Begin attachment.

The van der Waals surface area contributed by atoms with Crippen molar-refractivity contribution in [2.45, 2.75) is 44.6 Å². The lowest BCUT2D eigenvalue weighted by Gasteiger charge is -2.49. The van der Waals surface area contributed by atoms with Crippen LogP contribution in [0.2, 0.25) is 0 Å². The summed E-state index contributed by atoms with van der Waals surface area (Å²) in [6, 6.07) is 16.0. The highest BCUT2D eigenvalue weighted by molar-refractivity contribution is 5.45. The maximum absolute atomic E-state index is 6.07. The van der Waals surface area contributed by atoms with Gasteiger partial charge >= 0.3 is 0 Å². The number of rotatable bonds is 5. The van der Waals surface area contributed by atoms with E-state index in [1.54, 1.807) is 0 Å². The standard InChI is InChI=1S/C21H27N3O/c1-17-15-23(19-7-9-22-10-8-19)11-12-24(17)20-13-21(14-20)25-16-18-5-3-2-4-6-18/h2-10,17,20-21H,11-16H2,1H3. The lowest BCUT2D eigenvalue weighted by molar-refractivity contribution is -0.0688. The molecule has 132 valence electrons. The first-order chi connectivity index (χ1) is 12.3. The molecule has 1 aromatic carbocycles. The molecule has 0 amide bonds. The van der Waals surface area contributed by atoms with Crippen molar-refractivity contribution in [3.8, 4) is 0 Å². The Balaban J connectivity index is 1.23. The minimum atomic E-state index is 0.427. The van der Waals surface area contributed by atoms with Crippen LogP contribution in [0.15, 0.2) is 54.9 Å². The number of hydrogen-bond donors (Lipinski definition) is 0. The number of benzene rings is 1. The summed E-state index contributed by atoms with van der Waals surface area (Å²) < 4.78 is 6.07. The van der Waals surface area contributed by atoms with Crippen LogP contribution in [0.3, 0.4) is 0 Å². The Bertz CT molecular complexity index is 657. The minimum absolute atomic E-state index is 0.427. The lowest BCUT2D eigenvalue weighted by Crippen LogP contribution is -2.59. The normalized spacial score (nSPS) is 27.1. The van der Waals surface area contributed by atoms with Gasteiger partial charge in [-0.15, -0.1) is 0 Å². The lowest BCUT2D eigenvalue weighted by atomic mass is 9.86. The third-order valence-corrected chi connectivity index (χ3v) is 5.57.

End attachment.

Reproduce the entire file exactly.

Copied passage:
The van der Waals surface area contributed by atoms with Crippen molar-refractivity contribution in [2.45, 2.75) is 44.6 Å². The lowest BCUT2D eigenvalue weighted by Gasteiger charge is -2.49. The van der Waals surface area contributed by atoms with Crippen LogP contribution in [0.2, 0.25) is 0 Å². The summed E-state index contributed by atoms with van der Waals surface area (Å²) in [6, 6.07) is 16.0. The highest BCUT2D eigenvalue weighted by molar-refractivity contribution is 5.45. The maximum absolute atomic E-state index is 6.07. The van der Waals surface area contributed by atoms with Gasteiger partial charge >= 0.3 is 0 Å². The number of rotatable bonds is 5. The van der Waals surface area contributed by atoms with E-state index in [1.54, 1.807) is 0 Å². The standard InChI is InChI=1S/C21H27N3O/c1-17-15-23(19-7-9-22-10-8-19)11-12-24(17)20-13-21(14-20)25-16-18-5-3-2-4-6-18/h2-10,17,20-21H,11-16H2,1H3. The lowest BCUT2D eigenvalue weighted by molar-refractivity contribution is -0.0688. The molecule has 132 valence electrons. The first-order chi connectivity index (χ1) is 12.3. The molecule has 1 aromatic carbocycles. The molecule has 0 amide bonds. The van der Waals surface area contributed by atoms with Crippen molar-refractivity contribution in [3.8, 4) is 0 Å². The Balaban J connectivity index is 1.23. The minimum atomic E-state index is 0.427. The van der Waals surface area contributed by atoms with Crippen LogP contribution in [0.15, 0.2) is 54.9 Å². The number of hydrogen-bond donors (Lipinski definition) is 0. The number of benzene rings is 1. The summed E-state index contributed by atoms with van der Waals surface area (Å²) < 4.78 is 6.07. The van der Waals surface area contributed by atoms with Crippen LogP contribution in [0.3, 0.4) is 0 Å². The Bertz CT molecular complexity index is 657. The minimum absolute atomic E-state index is 0.427. The lowest BCUT2D eigenvalue weighted by Crippen LogP contribution is -2.59. The normalized spacial score (nSPS) is 27.1. The van der Waals surface area contributed by atoms with Gasteiger partial charge in [-0.15, -0.1) is 0 Å². The lowest BCUT2D eigenvalue weighted by atomic mass is 9.86. The third-order valence-corrected chi connectivity index (χ3v) is 5.57.